Even so, the country's hospital systems aren't approaching the winter months without concerns. "While hospitals can add beds, it is much harder to bring in additional health care workers, many of whom are justifiably experiencing a significant emotional and physical toll due to the impact of the pandemic," the AHA's Vice President for Quality and Patient Safety Policy Nancy Foster said in a statement shared with Newsweek. "Surges in rural areas are especially concerning since many rural hospitals have less capacity to expand the ability to care for patients and fewer resources to fall back on."

Ensuring hospitals have adequate resources—including personal protective equipment and testing supplies—and funding is essential heading into the next few months, Foster said. "Everything possible must be done to ensure appropriate protections for our front line workers, which is why the AHA, along with the AMA [American Medical Association] and ANA [American Nurses Association], continue to urge the federal government and other stakeholders to use every lever available to increase the supply of PPE, testing supplies, and other items needed to win the battle against this virus," she said.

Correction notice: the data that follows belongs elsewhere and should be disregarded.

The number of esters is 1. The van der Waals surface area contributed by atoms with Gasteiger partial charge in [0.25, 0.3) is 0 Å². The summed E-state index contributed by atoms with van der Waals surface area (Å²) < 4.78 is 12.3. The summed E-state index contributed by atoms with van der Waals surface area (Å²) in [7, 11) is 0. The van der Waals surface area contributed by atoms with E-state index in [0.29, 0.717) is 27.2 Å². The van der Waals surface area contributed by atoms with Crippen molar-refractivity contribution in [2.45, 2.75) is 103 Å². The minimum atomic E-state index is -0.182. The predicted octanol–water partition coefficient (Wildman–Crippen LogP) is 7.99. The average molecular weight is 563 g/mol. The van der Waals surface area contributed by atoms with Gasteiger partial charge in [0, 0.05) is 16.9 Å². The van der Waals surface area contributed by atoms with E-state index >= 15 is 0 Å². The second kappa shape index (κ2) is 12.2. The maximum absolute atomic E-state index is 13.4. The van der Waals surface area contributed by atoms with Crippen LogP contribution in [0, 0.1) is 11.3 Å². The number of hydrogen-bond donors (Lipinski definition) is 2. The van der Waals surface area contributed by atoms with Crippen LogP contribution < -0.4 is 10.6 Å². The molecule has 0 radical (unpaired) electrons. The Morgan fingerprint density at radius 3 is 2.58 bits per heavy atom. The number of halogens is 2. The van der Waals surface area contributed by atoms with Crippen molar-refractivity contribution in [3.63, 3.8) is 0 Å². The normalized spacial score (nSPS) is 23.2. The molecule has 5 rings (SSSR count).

"The funding hospitals and health systems have received to date, while helpful, is just a small fraction of what we estimate they will lose this year. We need further support and resources to ensure that we can continue to deliver the critical care that our patients and communities are depending on while also ensuring that we are prepared for the continuing challenges we face from this on-going pandemic," Foster said.

Mokdad said several states could see "extreme stress" in their hospitals' intensive care units over the coming months. Adalja said hospitals that become overwhelmed will have to shift into crisis mode and reassess their standards of care, which Mokdad said could result in expanding field hospitals or transferring patients to other medical facilities with greater bandwidths. Triaging patients would be a worst-case scenario for hospitals, Mokdad said.